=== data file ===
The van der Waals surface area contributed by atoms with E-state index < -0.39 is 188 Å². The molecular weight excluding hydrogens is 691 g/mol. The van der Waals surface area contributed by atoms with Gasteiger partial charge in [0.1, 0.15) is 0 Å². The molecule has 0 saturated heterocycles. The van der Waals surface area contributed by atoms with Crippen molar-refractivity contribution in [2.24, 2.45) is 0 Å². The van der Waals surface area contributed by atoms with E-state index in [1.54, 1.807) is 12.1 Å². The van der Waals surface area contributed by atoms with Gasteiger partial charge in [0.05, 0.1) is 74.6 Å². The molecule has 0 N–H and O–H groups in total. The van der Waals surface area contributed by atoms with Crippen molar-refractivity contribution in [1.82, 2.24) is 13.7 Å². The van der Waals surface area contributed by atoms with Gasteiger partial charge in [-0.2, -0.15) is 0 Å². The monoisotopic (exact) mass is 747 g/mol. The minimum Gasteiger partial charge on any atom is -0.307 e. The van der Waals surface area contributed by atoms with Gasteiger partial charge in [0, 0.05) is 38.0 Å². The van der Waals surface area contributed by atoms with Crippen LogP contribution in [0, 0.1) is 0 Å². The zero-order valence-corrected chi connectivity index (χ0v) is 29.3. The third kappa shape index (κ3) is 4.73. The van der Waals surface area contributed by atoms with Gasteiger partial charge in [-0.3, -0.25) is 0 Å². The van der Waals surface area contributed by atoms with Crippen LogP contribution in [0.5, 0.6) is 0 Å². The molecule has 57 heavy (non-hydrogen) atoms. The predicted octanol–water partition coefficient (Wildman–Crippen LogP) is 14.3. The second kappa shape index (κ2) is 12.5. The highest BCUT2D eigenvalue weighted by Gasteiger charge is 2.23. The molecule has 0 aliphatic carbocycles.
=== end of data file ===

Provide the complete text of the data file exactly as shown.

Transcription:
The van der Waals surface area contributed by atoms with E-state index < -0.39 is 188 Å². The molecular weight excluding hydrogens is 691 g/mol. The van der Waals surface area contributed by atoms with Gasteiger partial charge in [0.1, 0.15) is 0 Å². The molecule has 0 saturated heterocycles. The van der Waals surface area contributed by atoms with Crippen molar-refractivity contribution in [2.24, 2.45) is 0 Å². The van der Waals surface area contributed by atoms with E-state index in [1.54, 1.807) is 12.1 Å². The van der Waals surface area contributed by atoms with Gasteiger partial charge in [0.05, 0.1) is 74.6 Å². The molecule has 0 N–H and O–H groups in total. The van der Waals surface area contributed by atoms with Crippen molar-refractivity contribution in [1.82, 2.24) is 13.7 Å². The van der Waals surface area contributed by atoms with Gasteiger partial charge in [-0.2, -0.15) is 0 Å². The monoisotopic (exact) mass is 747 g/mol. The minimum Gasteiger partial charge on any atom is -0.307 e. The van der Waals surface area contributed by atoms with Gasteiger partial charge in [0, 0.05) is 38.0 Å². The van der Waals surface area contributed by atoms with Crippen LogP contribution in [0, 0.1) is 0 Å². The zero-order valence-corrected chi connectivity index (χ0v) is 29.3. The third kappa shape index (κ3) is 4.73. The van der Waals surface area contributed by atoms with Gasteiger partial charge in [-0.3, -0.25) is 0 Å². The van der Waals surface area contributed by atoms with Crippen LogP contribution in [0.5, 0.6) is 0 Å². The molecule has 57 heavy (non-hydrogen) atoms. The predicted octanol–water partition coefficient (Wildman–Crippen LogP) is 14.3. The second kappa shape index (κ2) is 12.5. The highest BCUT2D eigenvalue weighted by Gasteiger charge is 2.23. The molecule has 0 aliphatic carbocycles.